The first settlement at what is now the city of Buffalo was a small trading post along the water’s edge of Buffalo Creek in the 1790s. In the nearly 225 years since, water has framed the history and development of Buffalo. And water will play a vital role in shaping the region’s future. “Buffalo would not be here without the water,” says Robert Shibley, dean of the University at Buffalo School of Architecture and Planning.
There have been periods when Buffalo and Western New York have flourished and periods when the region has suffered hard times. Water has been a constant through it all. “Our water defined our history and it will define our future as a region,” says Jill Jedlicka, executive director of Buffalo Niagara Riverkeeper.
More than 22 percent of the city of Buffalo is water and the region lies within the largest fresh water system in the world. The abundance of freshwater is one of Western New York’s greatest resources. “We were once a vibrant waterfront, we should be a vibrant waterfront, and we can be again,” says Robert Gioia, president of the Erie Canal Harbor Restoration Corporation.
The future of the region’s water resources will be determined by plans and policies driven by government, business and industry, and interested individuals and community groups. IF OUR WATER COULD TALK provides an overview of the issues, challenges and opportunities related to the region’s water resources.
“It’s a mid-sized American city struggling to regenerate itself,” says UB’s Shibley. After decades of broken promises and missed opportunities, there is renewed optimism. “Everybody’s got a new hope for Buffalo,” says Peg Overdorf, executive director of the Valley Community Association, “and it’s all about water.”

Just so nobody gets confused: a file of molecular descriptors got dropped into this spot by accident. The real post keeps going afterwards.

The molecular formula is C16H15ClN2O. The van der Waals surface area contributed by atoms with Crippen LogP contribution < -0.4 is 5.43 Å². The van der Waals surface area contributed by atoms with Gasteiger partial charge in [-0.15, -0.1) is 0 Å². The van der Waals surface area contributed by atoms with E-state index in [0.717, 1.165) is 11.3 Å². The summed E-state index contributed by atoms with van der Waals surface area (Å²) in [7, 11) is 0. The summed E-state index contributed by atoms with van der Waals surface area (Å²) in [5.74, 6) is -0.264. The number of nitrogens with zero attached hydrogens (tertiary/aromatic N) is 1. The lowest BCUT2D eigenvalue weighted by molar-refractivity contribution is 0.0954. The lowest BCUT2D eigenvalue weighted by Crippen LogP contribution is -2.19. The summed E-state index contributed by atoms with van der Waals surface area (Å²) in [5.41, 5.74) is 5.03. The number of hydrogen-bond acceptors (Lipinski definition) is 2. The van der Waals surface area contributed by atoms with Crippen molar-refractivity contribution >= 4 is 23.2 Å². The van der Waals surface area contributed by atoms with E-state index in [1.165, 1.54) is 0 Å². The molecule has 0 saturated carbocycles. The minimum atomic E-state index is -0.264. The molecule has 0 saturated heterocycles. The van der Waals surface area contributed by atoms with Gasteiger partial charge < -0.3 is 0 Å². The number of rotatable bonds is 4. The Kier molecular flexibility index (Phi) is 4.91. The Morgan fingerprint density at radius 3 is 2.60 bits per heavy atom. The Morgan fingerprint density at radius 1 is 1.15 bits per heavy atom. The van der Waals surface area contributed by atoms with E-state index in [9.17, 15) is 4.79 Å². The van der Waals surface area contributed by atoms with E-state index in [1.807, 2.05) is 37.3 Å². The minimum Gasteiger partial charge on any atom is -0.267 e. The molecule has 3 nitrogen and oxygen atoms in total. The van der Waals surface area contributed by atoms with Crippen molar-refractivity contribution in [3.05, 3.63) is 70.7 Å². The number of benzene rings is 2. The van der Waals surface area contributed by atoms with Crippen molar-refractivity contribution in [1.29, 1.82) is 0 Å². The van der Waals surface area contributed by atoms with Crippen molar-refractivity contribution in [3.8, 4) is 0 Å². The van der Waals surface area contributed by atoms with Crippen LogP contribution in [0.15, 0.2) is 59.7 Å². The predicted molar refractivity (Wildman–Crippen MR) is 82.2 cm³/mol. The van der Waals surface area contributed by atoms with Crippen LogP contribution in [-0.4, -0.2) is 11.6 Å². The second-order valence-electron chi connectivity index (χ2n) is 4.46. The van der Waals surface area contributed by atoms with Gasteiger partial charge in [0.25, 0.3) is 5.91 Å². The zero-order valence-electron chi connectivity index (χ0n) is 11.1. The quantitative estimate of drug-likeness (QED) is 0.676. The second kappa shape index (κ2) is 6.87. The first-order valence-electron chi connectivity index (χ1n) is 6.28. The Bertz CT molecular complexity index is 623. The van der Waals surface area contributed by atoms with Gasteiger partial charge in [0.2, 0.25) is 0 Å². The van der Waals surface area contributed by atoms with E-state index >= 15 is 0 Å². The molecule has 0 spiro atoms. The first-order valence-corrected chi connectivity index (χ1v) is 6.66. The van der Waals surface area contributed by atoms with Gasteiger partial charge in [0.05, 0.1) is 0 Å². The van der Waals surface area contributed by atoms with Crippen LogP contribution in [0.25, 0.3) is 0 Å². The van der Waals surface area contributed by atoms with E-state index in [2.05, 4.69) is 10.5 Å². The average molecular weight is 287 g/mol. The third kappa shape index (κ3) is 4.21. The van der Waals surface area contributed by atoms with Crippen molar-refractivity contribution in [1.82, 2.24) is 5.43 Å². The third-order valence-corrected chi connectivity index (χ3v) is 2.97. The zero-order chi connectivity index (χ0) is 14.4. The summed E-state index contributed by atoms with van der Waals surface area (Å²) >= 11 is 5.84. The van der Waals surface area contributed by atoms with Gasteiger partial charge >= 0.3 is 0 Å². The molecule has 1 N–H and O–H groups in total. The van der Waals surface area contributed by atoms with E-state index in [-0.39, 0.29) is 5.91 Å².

IF OUR WATER COULD TALK weaves historical context with contemporary stories and characters connected to the water. It tells the story of water as a driving force in Buffalo’s rise through industrialization, its subsequent economic decline, and efforts by community leaders to re-connect communities to the water. The program evokes the beauty of the region’s water resources and captures the unique character of the Buffalo River.
IF OUR WATER COULD TALK explores issues related to water resources in the region. It touches on conservation, environmental cleanup, community and public access, commercial and industrial development, and economic growth. IF OUR WATER COULD TALK strives to answer the question, “are we listening to the water?”
IF OUR WATER COULD TALK is a production of WNED PBS.
Online and Audio Post Production
Accurate Secretarial, LLC
Additional Video Material Provided by
Courtesy of Buffalo History Museum, used by permission
Buffalo Niagara Riverkeeper
SUNY College of Nanoscale Science and Engineering
Tifft Nature Preserve
David C. Rotterman
A Production of WNED PBS who is solely responsible for its content.
© 2014 Western New York Public Broadcasting Association
Funding forIf Our Water Could Talkis provided by HSBC and Honeywell. With additional funding from The Joy Family Foundation, Lawley Insurance and The Baird Foundation.